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Arabia and Areal Hybridity

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image of Journal of Language Contact

The present contribution proposes the existence of two ‘micro linguistic areas’ in Arabia in which features from Arabic and other Semitic languages diffused multilaterally. Some of the output varieties pose a significant challenge to phylogeny as they exhibit conflicting isoglosses connecting them equally with different lineages of Semitic. We introduce to the term ‘areal hybridity’ to explain the genetic position of languages emerging from contact situations such as these. We argue that several older varieties, such as the dialect of Ṭayyiʾ and the medieval Ḥimyaritic language described by the Arab grammarians, as well some modern varieties of southwest Arabia, such as Rāziḥī and Riǧāl Almaʿ, fall into this category.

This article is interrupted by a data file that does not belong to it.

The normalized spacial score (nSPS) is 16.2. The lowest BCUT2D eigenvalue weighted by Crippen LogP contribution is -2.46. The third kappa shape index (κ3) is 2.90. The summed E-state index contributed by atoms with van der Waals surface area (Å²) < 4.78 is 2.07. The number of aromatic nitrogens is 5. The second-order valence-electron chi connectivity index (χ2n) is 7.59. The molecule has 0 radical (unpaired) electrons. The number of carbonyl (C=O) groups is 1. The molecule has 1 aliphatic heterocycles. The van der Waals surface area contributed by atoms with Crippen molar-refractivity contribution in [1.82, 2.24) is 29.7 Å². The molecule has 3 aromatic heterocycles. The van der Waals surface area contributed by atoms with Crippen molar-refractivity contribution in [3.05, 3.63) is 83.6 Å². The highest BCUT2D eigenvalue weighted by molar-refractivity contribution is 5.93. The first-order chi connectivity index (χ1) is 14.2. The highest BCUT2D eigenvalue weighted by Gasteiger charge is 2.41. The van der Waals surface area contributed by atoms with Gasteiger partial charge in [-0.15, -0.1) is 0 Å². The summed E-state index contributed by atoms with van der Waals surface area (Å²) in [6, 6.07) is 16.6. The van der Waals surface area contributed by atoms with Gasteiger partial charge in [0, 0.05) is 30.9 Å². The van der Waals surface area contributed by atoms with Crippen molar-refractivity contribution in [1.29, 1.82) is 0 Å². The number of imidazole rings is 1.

Affiliations: 1: Leiden University Centre for Linguistics/Leiden University Institute for Area Studies


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